2021 World Cancer Day: Experts Highlight Strategies for Prevention
As the world's nations commemorate the 2021 World Cancer Day on February 4, 20201, a call has gone out to people to adopt the stipulated five critical strategies for cancer prevention and optimal healthy living.
The Chief Medical Officer, Covenant University Medical Centre, Dr Ademola Adebanjo, highlighted the need for good dietary practice, indulging in physical exercise, getting adequate rest and appropriate sunlight as a starting means for tackling the scourge of cancer among the black race.
Dr Adebanjo made the call when he presented a paper titled 'Cancer: What I Need to Know – Making a Bold Statement on Prevent' to a cross-section of faculty, staff and students of Covenant University during a symposium on demystifying the disease that had killed more persons than AIDS, malaria and tuberculosis combined, the world over.
He noted that it was time for people to start eating for the sake of the body cells, as diet and lifestyle had become vital and basic means of fighting and preventing cancer.
Dr Adebanjo posited that being physically active decreased the risk of cancers related to post-menopausal breast, colorectal, and endometrial cancers. According to him, engaging in physical activities helped regulate blood levels of hormones, speed food through the colon, reduce exposure to carcinogens, and prevent body fat buildup.
While delivering a presentation on 'Reducing the Burden of Cervical Cancer in Nigeria', the Consultant Obstetrician/Gynaecologist at the Covenant University Medical Centre, Dr Adebayo Sekumade, said it was essential for a policy to be instituted to guide primary, secondary and tertiary prevention and control scheme of cervical cancer in the nation.
According to him, there was the need to scale up a cervical cancer screening program, integrate Human Papillomavirus (HPV) vaccination of girls into Novel Prognostic Index (NPI), and embark on mass enlightenment campaign programs outreaches. Also, he said there was a need to collaborate with international health organizations to subsidize the cost of HPV vaccines if we must reduce the burden associated with cervical cancer in Nigeria.
Dr Sekumade believed that the burden of cervical cancer was predominantly due to low coverage of screening programs in Low and Middle-Income Countries (LMICs), with Nigeria recording a paltry 10% screening rate. He identified weak healthcare systems, high burden of death rate and a large number of infected women as other burdens affecting the tackling of cervical cancer in the country.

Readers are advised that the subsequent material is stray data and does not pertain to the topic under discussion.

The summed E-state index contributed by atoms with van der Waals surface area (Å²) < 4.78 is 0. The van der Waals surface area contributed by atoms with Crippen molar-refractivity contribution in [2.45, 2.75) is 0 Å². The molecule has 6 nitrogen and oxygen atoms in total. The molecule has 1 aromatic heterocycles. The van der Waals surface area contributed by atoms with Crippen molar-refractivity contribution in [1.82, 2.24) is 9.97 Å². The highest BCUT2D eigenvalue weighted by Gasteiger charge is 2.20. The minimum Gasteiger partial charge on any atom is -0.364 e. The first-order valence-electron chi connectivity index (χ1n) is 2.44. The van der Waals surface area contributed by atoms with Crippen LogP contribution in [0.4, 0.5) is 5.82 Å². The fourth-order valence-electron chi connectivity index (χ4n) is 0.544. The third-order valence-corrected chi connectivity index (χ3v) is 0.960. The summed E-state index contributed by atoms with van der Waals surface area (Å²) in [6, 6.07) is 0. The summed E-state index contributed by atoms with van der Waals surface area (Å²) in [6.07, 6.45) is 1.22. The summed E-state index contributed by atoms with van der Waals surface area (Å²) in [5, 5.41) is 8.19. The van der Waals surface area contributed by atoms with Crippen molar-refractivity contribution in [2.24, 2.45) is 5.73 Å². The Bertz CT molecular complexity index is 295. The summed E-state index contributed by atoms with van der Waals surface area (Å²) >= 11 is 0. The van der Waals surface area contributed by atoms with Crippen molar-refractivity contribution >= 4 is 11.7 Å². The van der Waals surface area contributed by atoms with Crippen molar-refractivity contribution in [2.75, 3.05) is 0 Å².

In his remarks, the Vice-Chancellor, Professor Abiodun H. Adebayo, said the World Cancer Day was marked annually, to save millions of preventable deaths by raising awareness and education about cancer, galvanizing governments and individual efforts across the world to take action against the disease.
Professor Adebayo said available data indicated that 10 million people died from cancer every year, and at least one-third of common cancers were preventable. He added that appropriate prevention and detection of cancer strategies could save about 3.7 million lives each year.
"I encourage our faculty and staff to take advantage of this opportunity and to observe the expert advice on proven preventive measures to ward off cancer. Increased awareness and accurate information and knowledge can empower all of us to recognize early warning signs, make informed choices about our health, and counter our fears and misconceptions about cancer," he added.
The Medical Director and Chief Executive Officer of ACE-Medicare Clinics, Dr Oluwole Kukoyi, appreciated the University Management for availing the partnership opportunity between both institutions. Dr Kukoyi noted that information and knowledge were powerful entities that empowered to make rational and informed decisions about oneself.
He noted that the 2021 World Cancer Day celebration theme went a long way to demonstrate the two most important things in cancer management, which was knowing your status and taking appropriate action.
In her welcome remarks, the Chair, Community Development Impact Initiative Committee, Dr Tayo George, said that cancer was the second-highest cause of death after cardiovascular-related deaths. She said there was a need on the World Cancer Day to highlight cancer and related problems.
Dr George said the commemoration of the 2021 event in Covenant was geared at adding the community's voice to voices worldwide towards raising awareness and stemming the scourge of cancer, considering that 70% of world cancer-related cases were from LMICs.
The 2021 World Cancer Day event was a collaborative effort of Covenant University Community Impact Initiative Committee (CU-CDIIC) in conjunction with ACE-Medicare Clinic, Ota, with the theme, ‘I Am and I Will’.
Registrar, Dr Oluwasegun Omidiora (7th L), with other speakers and paticipants at World Cancer Day Commemoration